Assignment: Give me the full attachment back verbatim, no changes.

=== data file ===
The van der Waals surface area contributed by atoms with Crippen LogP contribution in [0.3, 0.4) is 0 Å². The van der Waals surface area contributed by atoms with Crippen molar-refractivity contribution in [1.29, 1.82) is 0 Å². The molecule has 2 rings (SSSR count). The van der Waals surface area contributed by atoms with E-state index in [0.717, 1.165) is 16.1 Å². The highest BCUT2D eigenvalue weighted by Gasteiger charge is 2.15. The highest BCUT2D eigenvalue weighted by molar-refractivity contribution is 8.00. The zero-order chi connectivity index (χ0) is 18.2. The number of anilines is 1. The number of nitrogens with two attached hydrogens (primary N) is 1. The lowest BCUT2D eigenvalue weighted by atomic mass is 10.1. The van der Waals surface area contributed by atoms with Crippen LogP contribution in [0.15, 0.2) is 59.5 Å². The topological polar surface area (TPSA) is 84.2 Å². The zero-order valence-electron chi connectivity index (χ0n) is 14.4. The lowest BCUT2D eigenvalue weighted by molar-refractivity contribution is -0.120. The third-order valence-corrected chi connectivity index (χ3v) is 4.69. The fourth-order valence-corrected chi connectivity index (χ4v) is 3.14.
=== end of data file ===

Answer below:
The van der Waals surface area contributed by atoms with Crippen LogP contribution in [0.3, 0.4) is 0 Å². The van der Waals surface area contributed by atoms with Crippen molar-refractivity contribution in [1.29, 1.82) is 0 Å². The molecule has 2 rings (SSSR count). The van der Waals surface area contributed by atoms with E-state index in [0.717, 1.165) is 16.1 Å². The highest BCUT2D eigenvalue weighted by Gasteiger charge is 2.15. The highest BCUT2D eigenvalue weighted by molar-refractivity contribution is 8.00. The zero-order chi connectivity index (χ0) is 18.2. The number of anilines is 1. The number of nitrogens with two attached hydrogens (primary N) is 1. The lowest BCUT2D eigenvalue weighted by atomic mass is 10.1. The van der Waals surface area contributed by atoms with Crippen LogP contribution in [0.15, 0.2) is 59.5 Å². The topological polar surface area (TPSA) is 84.2 Å². The zero-order valence-electron chi connectivity index (χ0n) is 14.4. The lowest BCUT2D eigenvalue weighted by molar-refractivity contribution is -0.120. The third-order valence-corrected chi connectivity index (χ3v) is 4.69. The fourth-order valence-corrected chi connectivity index (χ4v) is 3.14.